Comedian Jim Carrey, whose latest movie is an abject bomb and whose career seems to be in the drain, cut an anti-2nd Amendment video making fun of gun owners last week and backed it with a bunch of link-trolling on Twitter dropping F-bombs on his political opponents and accusing them of insensitivity.
How much of that was merely a stunt to get attention is a decent question. But it’s difficult to say Carrey can claim success in attention-trolling after what Greg Gutfeld did to Carrey on The Five just now…
He’s got a movie coming out called Burt Wonderstone, where he plays the villain, not the hero, and the commercials look pretty bad. It looks like Blades of Glory with magic, minus laughs.
So I guess he needs to prepare an excuse for the film’s likely failure.
The parody song seems sort of funny… if you’re in the mind to insult half the country. His act used to be mostly impressions, and he deploys decent impressions of Charlton Heston and Sam Elliot here. The main lyric, that it takes a “cold dead hand” to pull the trigger, is… well, clever-ish for internet baiting.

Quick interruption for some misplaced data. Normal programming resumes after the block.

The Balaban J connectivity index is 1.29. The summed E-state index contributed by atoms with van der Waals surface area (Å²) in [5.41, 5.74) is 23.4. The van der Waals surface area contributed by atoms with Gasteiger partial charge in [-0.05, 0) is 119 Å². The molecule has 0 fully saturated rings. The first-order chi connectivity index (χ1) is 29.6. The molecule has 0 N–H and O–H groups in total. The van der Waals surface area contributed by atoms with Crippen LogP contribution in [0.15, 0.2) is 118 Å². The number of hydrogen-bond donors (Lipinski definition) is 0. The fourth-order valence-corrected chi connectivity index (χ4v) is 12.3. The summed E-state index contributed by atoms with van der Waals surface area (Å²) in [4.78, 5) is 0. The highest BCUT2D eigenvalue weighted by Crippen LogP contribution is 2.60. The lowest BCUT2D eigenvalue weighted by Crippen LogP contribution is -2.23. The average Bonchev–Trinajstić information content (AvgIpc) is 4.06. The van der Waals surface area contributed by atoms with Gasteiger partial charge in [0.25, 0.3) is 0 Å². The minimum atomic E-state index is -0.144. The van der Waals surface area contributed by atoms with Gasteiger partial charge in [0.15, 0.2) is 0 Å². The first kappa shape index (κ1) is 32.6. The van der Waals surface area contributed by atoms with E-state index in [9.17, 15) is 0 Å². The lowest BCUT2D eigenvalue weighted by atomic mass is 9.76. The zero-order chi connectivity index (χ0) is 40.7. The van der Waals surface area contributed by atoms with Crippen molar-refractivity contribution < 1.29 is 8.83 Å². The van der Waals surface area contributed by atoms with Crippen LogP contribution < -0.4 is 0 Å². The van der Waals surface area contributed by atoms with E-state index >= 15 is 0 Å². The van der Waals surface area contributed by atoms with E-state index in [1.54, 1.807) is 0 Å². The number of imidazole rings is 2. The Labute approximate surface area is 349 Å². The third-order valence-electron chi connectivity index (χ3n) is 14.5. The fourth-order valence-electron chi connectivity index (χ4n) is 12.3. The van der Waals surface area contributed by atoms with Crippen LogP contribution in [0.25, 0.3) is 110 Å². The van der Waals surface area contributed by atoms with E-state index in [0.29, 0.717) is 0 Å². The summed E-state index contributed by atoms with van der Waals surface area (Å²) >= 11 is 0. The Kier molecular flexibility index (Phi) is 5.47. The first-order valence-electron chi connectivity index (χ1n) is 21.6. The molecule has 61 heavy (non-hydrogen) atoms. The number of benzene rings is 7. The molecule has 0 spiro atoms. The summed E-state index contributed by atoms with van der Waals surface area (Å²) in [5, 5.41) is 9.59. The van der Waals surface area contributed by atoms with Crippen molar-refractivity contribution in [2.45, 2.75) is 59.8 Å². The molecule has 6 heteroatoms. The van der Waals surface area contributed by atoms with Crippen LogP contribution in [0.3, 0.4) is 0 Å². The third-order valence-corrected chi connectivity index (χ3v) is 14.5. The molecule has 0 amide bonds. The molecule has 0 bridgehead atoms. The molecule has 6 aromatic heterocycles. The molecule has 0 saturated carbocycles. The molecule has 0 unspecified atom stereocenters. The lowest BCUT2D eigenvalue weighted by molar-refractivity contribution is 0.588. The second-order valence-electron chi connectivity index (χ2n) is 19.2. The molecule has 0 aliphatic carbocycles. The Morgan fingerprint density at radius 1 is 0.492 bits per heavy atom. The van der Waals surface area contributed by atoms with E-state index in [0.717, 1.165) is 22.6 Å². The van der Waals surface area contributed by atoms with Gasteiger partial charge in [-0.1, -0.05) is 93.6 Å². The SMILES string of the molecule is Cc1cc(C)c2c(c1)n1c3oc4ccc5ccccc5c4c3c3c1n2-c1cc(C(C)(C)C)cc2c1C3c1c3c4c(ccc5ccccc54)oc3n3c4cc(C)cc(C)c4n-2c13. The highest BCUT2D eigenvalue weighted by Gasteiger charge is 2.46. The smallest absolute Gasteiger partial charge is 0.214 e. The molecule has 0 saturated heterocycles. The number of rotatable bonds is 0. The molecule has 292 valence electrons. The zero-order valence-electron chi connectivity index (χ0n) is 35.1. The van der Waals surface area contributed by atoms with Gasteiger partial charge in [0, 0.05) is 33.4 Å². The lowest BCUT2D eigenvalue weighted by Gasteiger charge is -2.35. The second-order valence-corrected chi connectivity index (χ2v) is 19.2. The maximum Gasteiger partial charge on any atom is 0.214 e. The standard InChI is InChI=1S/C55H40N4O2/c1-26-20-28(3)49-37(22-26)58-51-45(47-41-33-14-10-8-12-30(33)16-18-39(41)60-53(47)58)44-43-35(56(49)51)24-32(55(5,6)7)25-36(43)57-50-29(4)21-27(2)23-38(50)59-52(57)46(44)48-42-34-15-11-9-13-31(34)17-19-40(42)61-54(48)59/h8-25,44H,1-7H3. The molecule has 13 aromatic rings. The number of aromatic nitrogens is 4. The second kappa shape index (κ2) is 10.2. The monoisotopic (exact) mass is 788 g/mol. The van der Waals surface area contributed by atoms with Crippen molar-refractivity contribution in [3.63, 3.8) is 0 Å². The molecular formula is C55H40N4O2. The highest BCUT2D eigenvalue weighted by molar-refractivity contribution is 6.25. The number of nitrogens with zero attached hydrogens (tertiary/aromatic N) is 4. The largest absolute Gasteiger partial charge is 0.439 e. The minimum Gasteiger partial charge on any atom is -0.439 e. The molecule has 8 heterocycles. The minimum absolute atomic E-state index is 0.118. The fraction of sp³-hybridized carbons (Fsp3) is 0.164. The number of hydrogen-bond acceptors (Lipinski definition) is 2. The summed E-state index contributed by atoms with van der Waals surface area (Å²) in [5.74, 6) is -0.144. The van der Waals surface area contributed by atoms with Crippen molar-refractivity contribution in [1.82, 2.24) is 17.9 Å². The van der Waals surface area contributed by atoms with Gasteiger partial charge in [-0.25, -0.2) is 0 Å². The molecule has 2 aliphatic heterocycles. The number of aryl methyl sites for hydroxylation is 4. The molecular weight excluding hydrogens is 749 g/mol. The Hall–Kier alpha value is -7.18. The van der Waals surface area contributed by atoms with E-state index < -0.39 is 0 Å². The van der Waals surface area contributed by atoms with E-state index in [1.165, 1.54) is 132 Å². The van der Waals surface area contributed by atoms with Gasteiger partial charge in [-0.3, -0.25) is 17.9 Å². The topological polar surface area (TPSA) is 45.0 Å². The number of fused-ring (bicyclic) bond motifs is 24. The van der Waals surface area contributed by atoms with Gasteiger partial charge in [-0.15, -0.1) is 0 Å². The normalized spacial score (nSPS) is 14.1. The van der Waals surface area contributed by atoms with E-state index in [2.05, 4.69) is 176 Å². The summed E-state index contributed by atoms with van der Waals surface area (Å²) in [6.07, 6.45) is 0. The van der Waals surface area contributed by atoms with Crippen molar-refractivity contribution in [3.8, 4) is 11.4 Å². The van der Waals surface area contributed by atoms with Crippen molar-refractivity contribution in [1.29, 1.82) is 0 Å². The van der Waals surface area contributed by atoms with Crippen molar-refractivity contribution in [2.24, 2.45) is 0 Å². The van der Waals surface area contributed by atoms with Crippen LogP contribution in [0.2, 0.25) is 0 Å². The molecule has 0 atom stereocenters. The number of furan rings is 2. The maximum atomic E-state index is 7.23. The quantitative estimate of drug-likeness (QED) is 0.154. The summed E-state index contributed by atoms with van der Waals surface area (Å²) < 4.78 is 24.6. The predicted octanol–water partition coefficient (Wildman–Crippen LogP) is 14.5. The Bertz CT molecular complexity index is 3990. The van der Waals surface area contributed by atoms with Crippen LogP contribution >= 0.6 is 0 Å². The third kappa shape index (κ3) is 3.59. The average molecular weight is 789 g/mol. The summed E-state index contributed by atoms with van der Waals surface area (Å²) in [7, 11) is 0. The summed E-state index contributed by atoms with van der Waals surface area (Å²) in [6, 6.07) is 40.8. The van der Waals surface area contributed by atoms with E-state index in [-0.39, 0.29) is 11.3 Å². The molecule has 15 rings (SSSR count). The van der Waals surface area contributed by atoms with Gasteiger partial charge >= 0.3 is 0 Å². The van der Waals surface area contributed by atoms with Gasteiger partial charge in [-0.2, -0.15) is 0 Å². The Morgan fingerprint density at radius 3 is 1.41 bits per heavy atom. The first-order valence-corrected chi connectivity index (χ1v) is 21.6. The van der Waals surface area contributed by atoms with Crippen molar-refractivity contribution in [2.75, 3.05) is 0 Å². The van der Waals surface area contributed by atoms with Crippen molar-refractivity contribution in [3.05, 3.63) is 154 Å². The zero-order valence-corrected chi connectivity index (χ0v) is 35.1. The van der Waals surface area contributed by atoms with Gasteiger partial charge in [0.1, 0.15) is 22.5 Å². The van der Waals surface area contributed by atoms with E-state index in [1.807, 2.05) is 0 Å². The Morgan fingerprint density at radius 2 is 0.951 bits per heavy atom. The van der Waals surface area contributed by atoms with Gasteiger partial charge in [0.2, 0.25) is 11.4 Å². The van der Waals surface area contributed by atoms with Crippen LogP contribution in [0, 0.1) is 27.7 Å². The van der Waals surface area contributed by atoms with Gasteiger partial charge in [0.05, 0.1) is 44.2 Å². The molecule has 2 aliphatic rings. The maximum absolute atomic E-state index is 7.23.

But that’s all it is, isn’t it? Baiting? The disconnect here is that Jim Carrey imagines himself as heroically changing the public debate and speaking great truths to power… when in fact he’s poisoning the well. He’s not shifting the public debate; he’s freezing it further.
By choosing a strategy of thoughtless, insulting personalization of the issue, he blows up any path but the one himself chose. That is, does he expect a non-personalized, thoughtful response to his personalized, thoughtless baiting? He simultaneously seems very self-congratulatory about his baiting on Twitter, promoting his Dr. Demento song as if it’s going to change the world.
One of the great conceits of liberal psychology is that the liberal espousing the philosophy is rational and not “angry.” (“Anger” is one of the few Biblical sins they acknowledge as a genuine sin.) But Carrey is plainly angry, and plainly hateful, and furthermore plainly irrational — because a reasonable man would realize that persuasion isn’t punctuated by a middle finger (as his parody song concludes).
This song isn’t championing an issue; it’s championing Jim Carrey, and flattering his ego. Were he as rational and intelligent as his self-flattery has it, he’d have realized that.